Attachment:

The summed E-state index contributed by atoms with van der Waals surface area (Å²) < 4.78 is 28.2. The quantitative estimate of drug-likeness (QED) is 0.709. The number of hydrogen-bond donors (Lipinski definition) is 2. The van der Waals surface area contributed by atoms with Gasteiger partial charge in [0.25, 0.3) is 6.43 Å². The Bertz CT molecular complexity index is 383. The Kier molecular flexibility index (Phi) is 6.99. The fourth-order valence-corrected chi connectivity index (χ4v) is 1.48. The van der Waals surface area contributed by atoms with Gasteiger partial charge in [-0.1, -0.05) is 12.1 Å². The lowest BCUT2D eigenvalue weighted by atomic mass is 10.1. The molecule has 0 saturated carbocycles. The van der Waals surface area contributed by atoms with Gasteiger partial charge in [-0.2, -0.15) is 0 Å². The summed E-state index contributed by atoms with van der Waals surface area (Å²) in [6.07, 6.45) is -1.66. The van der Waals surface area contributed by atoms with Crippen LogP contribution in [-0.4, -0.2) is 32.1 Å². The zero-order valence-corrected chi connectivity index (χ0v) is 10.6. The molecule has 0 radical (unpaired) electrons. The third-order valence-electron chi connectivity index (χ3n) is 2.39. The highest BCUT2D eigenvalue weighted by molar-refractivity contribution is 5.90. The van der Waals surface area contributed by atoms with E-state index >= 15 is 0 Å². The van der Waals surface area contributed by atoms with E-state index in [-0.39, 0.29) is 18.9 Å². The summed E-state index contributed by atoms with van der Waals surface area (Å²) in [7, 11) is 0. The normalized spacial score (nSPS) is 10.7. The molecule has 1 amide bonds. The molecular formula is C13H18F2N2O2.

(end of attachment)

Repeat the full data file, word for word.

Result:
The summed E-state index contributed by atoms with van der Waals surface area (Å²) < 4.78 is 28.2. The quantitative estimate of drug-likeness (QED) is 0.709. The number of hydrogen-bond donors (Lipinski definition) is 2. The van der Waals surface area contributed by atoms with Gasteiger partial charge in [0.25, 0.3) is 6.43 Å². The Bertz CT molecular complexity index is 383. The Kier molecular flexibility index (Phi) is 6.99. The fourth-order valence-corrected chi connectivity index (χ4v) is 1.48. The van der Waals surface area contributed by atoms with Gasteiger partial charge in [-0.1, -0.05) is 12.1 Å². The lowest BCUT2D eigenvalue weighted by atomic mass is 10.1. The molecule has 0 saturated carbocycles. The van der Waals surface area contributed by atoms with Gasteiger partial charge in [-0.2, -0.15) is 0 Å². The summed E-state index contributed by atoms with van der Waals surface area (Å²) in [6.07, 6.45) is -1.66. The van der Waals surface area contributed by atoms with Crippen LogP contribution in [-0.4, -0.2) is 32.1 Å². The zero-order valence-corrected chi connectivity index (χ0v) is 10.6. The molecule has 0 radical (unpaired) electrons. The third-order valence-electron chi connectivity index (χ3n) is 2.39. The highest BCUT2D eigenvalue weighted by molar-refractivity contribution is 5.90. The van der Waals surface area contributed by atoms with E-state index >= 15 is 0 Å². The van der Waals surface area contributed by atoms with E-state index in [-0.39, 0.29) is 18.9 Å². The summed E-state index contributed by atoms with van der Waals surface area (Å²) in [7, 11) is 0. The normalized spacial score (nSPS) is 10.7. The molecule has 1 amide bonds. The molecular formula is C13H18F2N2O2.